Seed World

Pivot Like a Pro

Evolving market dynamics can turn unexpected challenges into opportunities to adapt and thrive.

Is this scenario familiar? Following an annual off-site, several follow-up meetings, some difficult decisions and a large-scale rollout earlier in the year, the recent consumer outlook report has upended your approach to deliver the expected annual results. This new data will mean a shift in resource spending and reprioritization of the current year’s projects. For the longer term, it means that you won’t likely be incorporating the new capacities that were touted as the big growth area for the future. Your strategy for achieving success has changed.

Leadership best practices will always indicate that leaders must have clarity in their strategy.  A strategy points your team in the right direction; it helps prioritize resource allocation. A good strategy builds commitment to the hard work that is to come.  A strategy to achieve your vision helps garner resources, it helps bring peers on board; a clear strategy enhances productivity. 

Clear communication prevails

Once you communicate established strategies to the rest of the organization they are often taken as steadfast and unchanging, but strategies will need to change as marketplace demands or economics require. In reality, the longer the strategic outlook, the greater the likelihood the strategy will change. You, and maybe your team, have probably seen this potential change coming all along—or at least created a contingency plan. For you, it is a continuous evolution of the strategy.  For others, the changes in strategy are a highly disruptive evolution. As a leader it is important that you communicate that priorities have changed, and you must also explain the reasons—what were the evolutionary forces that led to the change in strategy. Also clearly explain what is different about the new approach to success compared to the previous one—what parts persisted, which parts were lost, what parts were modified, what was added? Continue by explaining how this change in strategy will impact the individual, if at all.   

Compare and contrast

No matter how small or large the change in strategy, you must communicate it in comparison to the previous strategy.  Either way, your team will realize that priorities have changed. Some will see this as ambiguity, a lack of decisiveness or being wishy-washy.  You can’t let this happen as these attitudes become a barrier to moving forward.   As a leader take the time to teach about how you are leading within the framework of strategic planning.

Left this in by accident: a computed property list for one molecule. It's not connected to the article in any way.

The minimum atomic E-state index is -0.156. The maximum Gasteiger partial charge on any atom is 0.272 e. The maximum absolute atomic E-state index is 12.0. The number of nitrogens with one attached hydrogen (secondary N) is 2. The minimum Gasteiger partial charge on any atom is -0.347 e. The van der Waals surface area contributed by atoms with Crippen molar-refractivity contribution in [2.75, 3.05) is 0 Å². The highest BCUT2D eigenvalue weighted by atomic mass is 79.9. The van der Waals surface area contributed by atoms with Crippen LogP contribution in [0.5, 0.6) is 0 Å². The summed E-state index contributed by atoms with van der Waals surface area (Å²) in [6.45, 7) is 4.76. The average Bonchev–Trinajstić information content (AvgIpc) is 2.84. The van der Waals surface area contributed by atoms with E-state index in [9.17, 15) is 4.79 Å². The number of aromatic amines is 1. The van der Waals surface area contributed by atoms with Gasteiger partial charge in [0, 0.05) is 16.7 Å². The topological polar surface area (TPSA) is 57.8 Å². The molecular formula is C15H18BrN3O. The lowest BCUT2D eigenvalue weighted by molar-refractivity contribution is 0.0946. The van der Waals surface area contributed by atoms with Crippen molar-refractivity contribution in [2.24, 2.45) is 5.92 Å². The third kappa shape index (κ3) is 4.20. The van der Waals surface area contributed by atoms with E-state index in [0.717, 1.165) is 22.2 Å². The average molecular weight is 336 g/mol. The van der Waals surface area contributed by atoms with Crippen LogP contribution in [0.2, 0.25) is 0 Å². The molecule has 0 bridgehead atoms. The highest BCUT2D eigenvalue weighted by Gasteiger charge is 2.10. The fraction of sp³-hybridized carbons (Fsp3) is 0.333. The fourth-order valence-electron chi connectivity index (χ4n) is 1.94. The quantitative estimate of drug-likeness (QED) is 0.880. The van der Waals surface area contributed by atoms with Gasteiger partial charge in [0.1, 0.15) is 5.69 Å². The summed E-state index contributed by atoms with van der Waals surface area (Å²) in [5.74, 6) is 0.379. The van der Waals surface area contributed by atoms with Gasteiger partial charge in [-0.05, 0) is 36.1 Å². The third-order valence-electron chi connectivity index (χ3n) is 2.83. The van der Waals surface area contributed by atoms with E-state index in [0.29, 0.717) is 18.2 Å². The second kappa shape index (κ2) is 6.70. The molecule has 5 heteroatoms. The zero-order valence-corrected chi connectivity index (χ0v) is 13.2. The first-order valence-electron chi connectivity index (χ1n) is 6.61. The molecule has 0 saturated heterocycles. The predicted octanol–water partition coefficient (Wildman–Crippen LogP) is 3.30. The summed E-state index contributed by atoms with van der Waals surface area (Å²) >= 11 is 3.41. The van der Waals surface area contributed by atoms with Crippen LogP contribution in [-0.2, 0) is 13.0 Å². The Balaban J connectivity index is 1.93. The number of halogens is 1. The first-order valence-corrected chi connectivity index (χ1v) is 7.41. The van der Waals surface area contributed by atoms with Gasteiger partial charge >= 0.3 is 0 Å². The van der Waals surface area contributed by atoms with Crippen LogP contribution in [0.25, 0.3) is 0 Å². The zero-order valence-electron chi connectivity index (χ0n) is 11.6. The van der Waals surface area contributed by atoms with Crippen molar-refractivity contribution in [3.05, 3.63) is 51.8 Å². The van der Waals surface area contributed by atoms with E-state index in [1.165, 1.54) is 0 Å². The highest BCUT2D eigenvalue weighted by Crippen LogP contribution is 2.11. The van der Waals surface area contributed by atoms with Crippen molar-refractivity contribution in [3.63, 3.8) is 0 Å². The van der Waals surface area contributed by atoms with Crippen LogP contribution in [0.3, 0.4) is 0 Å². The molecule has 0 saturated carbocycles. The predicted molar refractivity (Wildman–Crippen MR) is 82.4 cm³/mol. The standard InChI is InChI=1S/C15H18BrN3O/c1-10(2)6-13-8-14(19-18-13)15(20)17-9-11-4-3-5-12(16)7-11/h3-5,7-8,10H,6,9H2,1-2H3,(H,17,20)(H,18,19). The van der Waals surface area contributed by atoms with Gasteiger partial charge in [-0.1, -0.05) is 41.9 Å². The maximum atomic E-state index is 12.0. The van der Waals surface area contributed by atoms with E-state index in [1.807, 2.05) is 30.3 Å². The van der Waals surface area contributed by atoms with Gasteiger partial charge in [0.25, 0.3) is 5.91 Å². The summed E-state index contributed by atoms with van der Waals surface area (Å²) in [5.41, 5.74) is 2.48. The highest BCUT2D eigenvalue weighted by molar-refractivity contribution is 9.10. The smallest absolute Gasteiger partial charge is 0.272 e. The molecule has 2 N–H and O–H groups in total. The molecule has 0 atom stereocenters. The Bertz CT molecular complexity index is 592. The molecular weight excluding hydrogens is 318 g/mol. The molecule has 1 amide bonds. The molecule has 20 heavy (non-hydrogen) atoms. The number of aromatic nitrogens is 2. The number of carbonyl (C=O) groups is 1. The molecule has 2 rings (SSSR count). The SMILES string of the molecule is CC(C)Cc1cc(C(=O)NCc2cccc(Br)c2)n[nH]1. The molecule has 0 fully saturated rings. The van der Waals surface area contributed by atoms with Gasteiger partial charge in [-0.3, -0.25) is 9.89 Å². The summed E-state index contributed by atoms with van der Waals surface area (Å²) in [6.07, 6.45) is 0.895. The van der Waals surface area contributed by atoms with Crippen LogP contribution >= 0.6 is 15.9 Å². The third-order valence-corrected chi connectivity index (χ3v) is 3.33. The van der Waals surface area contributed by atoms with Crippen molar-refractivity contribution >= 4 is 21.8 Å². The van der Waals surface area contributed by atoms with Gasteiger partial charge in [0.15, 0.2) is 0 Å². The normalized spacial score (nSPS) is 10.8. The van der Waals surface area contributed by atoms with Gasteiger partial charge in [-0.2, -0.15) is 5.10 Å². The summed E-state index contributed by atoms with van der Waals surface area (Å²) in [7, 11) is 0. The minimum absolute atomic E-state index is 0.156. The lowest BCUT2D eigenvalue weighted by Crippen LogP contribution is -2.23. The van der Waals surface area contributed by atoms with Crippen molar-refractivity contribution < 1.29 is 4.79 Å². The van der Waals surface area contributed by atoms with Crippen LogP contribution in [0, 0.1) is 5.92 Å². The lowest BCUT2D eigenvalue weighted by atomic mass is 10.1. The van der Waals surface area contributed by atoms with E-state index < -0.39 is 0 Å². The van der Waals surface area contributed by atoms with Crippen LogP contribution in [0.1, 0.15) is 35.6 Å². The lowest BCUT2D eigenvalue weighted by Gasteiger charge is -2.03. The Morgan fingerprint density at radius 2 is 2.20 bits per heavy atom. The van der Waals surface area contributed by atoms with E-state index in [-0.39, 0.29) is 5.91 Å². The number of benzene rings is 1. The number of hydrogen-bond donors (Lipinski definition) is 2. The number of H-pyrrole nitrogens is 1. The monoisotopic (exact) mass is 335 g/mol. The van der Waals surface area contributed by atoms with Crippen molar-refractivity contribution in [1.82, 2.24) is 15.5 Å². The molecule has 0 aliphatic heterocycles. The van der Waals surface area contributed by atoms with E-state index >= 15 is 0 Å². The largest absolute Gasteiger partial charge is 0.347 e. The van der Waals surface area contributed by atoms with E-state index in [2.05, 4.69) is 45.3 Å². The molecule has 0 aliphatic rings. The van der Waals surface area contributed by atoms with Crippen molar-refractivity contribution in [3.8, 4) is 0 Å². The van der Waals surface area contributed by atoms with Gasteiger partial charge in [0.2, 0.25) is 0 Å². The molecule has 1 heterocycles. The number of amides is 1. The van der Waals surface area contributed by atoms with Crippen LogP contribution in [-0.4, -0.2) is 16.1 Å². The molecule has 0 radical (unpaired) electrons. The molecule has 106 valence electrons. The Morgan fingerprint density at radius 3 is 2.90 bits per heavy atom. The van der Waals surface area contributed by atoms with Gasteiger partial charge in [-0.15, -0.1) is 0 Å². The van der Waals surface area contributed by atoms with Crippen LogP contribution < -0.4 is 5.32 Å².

Be transparent

Let others into your world to see how you must simultaneously hold strong to strategic priorities. Let them see that as a leader, you are always testing those strategies in response to environmental forces that are larger than you. You must react to the forces of your leadership, to the pressure of peers, align to larger strategic initiatives and changes or deal with outside factors. Some of these are unpredictable. 

Not everyone accepts it, but evolution happens.   As a leader, you must help others accept this fact, explain the forces that affect the strategy and guide it as much as possible through changing times.

Listen, push and pivot

The scenario you’re facing might feel overwhelming, but it’s also a chance to innovate and grow. This unexpected shift in strategy can be a catalyst for creativity, pushing your team to think outside the box and find new ways to achieve success. Embrace this opportunity to explore uncharted territory, to question and challenge the status quo, and to discover solutions that you may have overlooked in a more stable environment. Encourage your team to view this change not as a setback, but as a chance to strengthen their adaptability and resilience. Together, you can turn this challenge into a triumph, proving that with the right mindset, every change is an opportunity in disguise.